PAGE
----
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Alpine Avalanche in Austria in 1999

The Avalanche in Austria that had killed more or less 31 people in February 1999 has been considered as the worst natural disaster during the past 30 years. The Alpine avalanche smashed into the Ischgl ski resort near the village of Galtuer. What is avalanche? Why it is happening?

These two questions provide understanding on the natural disaster that most of us are not aware or are concerned.

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Snow Avalanche is the speedy downslide movement of snow ice associated with assorted debris such as rocks and vegetation (Definition and Characteristic-Avalanche).

Avalanche happens when a bunch of snow becomes unstable; it then releases and speedily down slides either over an open or concerted area in an avalanche path. Its speed even reaches up to two hundred miles an hour and can wield a force strong enough to uproot or snap big trees or even destroy concrete structures. An avalanche may be preceded by an “air blast” that may also be capable of damaging buildings. Snow avalanche is a natural hazard along with rock avalanche, landslides, debris torrents that are all known as mountain slope hazards (McClung, David & Schaerer, Peter 2006, p.

14). These hazards presents serious problems for visitors and dwellers in mountainous terrain though mountain slope hazards are not as destructive as the so-called “big five” of the natural disasters such as earthquake, floods, tropical storms, drought, and volcanic eruptions. However, the Austrian avalanche in February 23, 1999 that claimed thirty-one lives mostly tourist from neighboring countries were said to be the worst alpine disaster in the world. Rescuers said aside from the 31 people dead, they rescued twenty-three of which eight were injured.

Wendelin Weingartner, governor in the western province of Tyrol commented saying, “this is a catastrophe such as we have not had for centuries. ” Eyewitness of the scene stated automobiles were trampled by big walls of snow or tossed like toy cars by the force of the avalanche. One house was sliced off its top floor as if by a giant razor blade. The disaster stranded up to seven hundred tourists in Galtuer but they were eventually flown out by the Austrian army to safety as well as the more or less 1000 foreign tourists.

The impact of this avalanche was heavily felt in the village of Galtuer, which was reach, by the raging fast moving snow avalanche in a matter of only fifty seconds destroying seven modern buildings and burying fifty-seven people. The families of the victims were outraged as the village were supposed to be safe from the threat of avalanche. Galtuer was situated two hundred meters from the base of the mountains and is considered safe from avalanche based on the computerized stimulated test showing one in one hundred-fifty year event, would not reach the village.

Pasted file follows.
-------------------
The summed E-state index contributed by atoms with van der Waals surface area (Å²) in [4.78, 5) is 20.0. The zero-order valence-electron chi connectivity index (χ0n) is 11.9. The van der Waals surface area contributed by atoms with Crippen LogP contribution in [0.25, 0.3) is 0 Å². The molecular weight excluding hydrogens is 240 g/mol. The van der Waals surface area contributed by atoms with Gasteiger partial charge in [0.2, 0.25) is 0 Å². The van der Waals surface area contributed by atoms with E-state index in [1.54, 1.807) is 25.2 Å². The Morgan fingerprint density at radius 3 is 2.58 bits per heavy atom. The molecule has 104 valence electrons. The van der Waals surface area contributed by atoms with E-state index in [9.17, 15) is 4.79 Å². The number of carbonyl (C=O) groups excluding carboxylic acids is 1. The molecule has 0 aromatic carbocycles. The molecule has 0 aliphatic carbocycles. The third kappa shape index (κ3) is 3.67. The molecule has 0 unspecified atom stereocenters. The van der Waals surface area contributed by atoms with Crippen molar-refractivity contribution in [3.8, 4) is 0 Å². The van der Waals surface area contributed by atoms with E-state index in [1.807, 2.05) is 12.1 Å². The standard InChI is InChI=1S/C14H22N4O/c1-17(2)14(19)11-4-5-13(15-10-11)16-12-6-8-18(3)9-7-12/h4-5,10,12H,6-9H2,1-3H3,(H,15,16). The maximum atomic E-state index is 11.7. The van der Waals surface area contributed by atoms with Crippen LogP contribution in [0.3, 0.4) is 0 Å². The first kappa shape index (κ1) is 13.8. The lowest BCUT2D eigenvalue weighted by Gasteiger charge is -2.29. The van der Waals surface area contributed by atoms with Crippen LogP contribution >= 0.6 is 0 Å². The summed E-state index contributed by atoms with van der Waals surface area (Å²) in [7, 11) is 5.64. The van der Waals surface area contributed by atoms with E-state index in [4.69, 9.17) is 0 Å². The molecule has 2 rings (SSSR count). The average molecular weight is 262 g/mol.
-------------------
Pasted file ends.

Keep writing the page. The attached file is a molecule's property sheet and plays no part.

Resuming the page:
However, the massive built up of snow and the accumulation along the way as it slid down the mountain slope has grown so large at one hundred meters high when it trampled on the village. Investigation about what made the February 1999 Austrian avalanche so much worse than anything previously recorded revealed that from January 20 onwards series of severe storms brought warm, moist air from the Atlantic, which upon meeting with ice cold arctic air, resulted, to a record snowfalls of up to four meters.

This was followed by very strong winds of up to one hundred-twenty kilometer per hour, which had increased the depth of snow on the mountains above Galtuer. David Waugh (2000) explains that as snowfalls, “it often forms two layers separated, as in sandwich, by a weaker layer” (p. 127). The warmer weather at Galtuer at the end of January caused melting and re-freezing until there was a much greater accumulation of snow. Although avalanche higher warning was given three times in the area, but it was quite impossible to predict the exact locations of avalanche with all the thousands slopes in the region.

The build up of snow under a weak ground have made that very strong avalanche force that has brought enormous destruction on lives and properties. The February 1999 avalanche, which began at four in the afternoon of the twenty-third with a dry snow slab avalanche, fractured with a width of approximately four hundred meter. Scientist studying the nature of February 1999 avalanche discovered through a controlled experiment that avalanche increased in volume considerably as it moved downhill (Waugh 2000, p.

127). The scientist findings revealed that that the weight of snow that hit Galtuer was up to 400,000 tones and that the avalanche was one hundred meters in height and had traveled at the speed of three hundred kilometer per hour. The disastrous 1999 alpine avalanche has shown clearly that it is fundamental to have proper land use planning to protect mountain villages from the destructive effects of the snow avalanches. Walter J.